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Brian Williams Signs New Deal With NBC (TVNewser)
NBC’s Brian Williams, who just celebrated 10 years as anchor of NBC Nightly News, has signed a new long-term deal with the network. THR Saying that he has “renewed his commitment” to the network’s news division, NBC News president Deborah Turness said in a staff memo that he will continue to serve as anchor and managing editor of the nightly broadcast “for years to come.” LA Times Though Williams will acknowledge only that it’s a long-term deal, insiders at the network say it will keep him at the helm of NBC Nightly News for at least five more years. He didn’t disclose his financial compensation, but it’s said to be more than $10 million a year. CNNMoney He is presently the longest-serving nightly news anchor, competing every weeknight against David Muir, who just took over ABC’s World News three months ago, and Scott Pelley, who became the anchor of the CBS Evening News three years ago. NYT The news ratings have been more competitive over the last year. This past summer, ABC’s newscast edged ahead of NBC for a number of weeks among the viewers most sought by news advertisers, those from the ages of 25 to 54. Williams continues to win virtually every week among total viewers, averaging more than 9 million a night, the program’s best total in almost a decade. In recent weeks he has also moved ahead again among the 25-54 group.
Emma Barker‘s current job title is as yummy as Carrie Bradshaw‘s favorite cocktail. At age 27, Barker is the sex and relationships editor for Cosmopolitan.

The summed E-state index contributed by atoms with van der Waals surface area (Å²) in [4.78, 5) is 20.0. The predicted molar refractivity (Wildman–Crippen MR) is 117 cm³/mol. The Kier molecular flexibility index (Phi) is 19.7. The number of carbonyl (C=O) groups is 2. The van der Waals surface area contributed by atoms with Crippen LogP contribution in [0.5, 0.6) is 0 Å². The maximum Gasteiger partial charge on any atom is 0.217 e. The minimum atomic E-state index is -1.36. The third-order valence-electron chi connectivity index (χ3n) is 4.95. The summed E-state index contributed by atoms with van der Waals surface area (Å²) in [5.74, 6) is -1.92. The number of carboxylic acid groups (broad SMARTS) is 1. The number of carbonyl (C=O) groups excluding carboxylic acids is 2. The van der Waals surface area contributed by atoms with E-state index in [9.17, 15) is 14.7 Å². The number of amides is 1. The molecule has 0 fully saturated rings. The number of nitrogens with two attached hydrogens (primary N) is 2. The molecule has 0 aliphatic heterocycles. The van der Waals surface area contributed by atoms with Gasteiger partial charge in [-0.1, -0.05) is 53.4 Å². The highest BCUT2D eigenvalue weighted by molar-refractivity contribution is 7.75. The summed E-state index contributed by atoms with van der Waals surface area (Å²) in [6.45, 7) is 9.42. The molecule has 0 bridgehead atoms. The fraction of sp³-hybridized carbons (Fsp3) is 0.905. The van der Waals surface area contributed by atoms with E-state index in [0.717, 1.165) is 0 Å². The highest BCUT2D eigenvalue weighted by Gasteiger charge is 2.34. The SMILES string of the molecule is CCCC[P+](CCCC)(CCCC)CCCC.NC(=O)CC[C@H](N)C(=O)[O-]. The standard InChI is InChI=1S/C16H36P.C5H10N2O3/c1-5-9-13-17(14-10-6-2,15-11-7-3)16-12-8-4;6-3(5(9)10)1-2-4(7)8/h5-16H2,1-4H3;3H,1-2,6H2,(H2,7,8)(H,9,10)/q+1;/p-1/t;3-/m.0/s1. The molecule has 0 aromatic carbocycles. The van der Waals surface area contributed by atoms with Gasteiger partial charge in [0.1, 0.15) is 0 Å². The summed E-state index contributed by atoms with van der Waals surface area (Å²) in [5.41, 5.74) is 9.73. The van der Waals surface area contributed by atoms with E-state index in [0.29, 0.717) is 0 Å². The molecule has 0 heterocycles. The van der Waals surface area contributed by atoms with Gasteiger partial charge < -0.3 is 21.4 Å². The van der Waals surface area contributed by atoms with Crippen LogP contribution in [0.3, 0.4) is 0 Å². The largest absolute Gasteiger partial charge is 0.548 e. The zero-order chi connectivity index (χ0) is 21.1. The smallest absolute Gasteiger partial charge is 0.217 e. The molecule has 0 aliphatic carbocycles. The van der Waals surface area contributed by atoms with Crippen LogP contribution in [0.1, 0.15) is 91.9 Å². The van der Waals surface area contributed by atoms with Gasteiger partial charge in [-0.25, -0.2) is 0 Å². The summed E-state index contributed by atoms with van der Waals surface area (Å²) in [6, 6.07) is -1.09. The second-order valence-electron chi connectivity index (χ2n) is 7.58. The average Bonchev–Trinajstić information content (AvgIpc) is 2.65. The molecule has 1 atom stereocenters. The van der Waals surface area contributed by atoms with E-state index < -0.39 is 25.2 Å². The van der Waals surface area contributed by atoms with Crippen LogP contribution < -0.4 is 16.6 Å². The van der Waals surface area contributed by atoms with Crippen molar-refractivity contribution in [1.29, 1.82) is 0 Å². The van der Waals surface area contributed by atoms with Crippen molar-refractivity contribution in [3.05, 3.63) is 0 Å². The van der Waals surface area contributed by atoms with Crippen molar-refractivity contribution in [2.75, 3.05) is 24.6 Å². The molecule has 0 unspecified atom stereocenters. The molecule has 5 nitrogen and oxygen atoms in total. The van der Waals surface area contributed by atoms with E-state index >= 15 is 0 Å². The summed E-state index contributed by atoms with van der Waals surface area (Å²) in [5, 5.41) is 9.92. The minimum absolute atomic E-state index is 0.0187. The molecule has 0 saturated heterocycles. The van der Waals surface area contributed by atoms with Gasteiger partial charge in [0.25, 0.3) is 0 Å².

That’s a long way from the Iowa payphone she once had to rely on to fact-check travel article details for Midwest Living. And, as Barker writes for this week’s edition of the magazine’s ongoing column “Get That Life,” it’s also a fair figurative distance from her second stint at New York magazine, during which she volunteered to cover parties and events for The Cut:
Party reporting is one of the hardest jobs you can have because you have to ask what they don’t want to answer. Their publicist is standing there frowning at you. Once there was a married, famous model who was rumored to be having a lesbian affair with another model. I had to ask her about it at her perfume launch party. She was not there to talk about her sex scandal, but I had to ask the question. Her publicist yelled at me, and I left and cried on the subway. I was so humiliated.
SocialTimes: A study links alcoholism and “social media addiction” so good luck to parents everywhere.
According to the Autoblog bio, European editor Noah Joseph came to automotive journalism after several years as a public affairs consultant. Over the weekend, thanks to Jalponik writer Travis Okulski, a portion of Joseph’s Facebook affairs have been made very public.
Joseph’s musing about auto industry events swag was posted in ”Automotive Industry,” an invite-only Facebook group. So from our perspective, it’s not so much about the uproar as it is about whether Okulski, writing for a direct competitor, should have screen-grabbed something posted within such a realm’s confines? (Our answer, fyi, is: no.) From the Jalopnik item:
Most auto journalists are members, and the discussions are usually trite, meaningless pablum like the food being bad at the Kia Sorrento event or self-serving announcements on how they’re moving from the St. Louis Tribune to the St. Louis Star.
The Week is shutting down the comments section on its website. Ben Frumin, editor-in-chief of TheWeek.com, explains that when it comes to comments on articles, essentially, a few bad apples often spoil the bunch.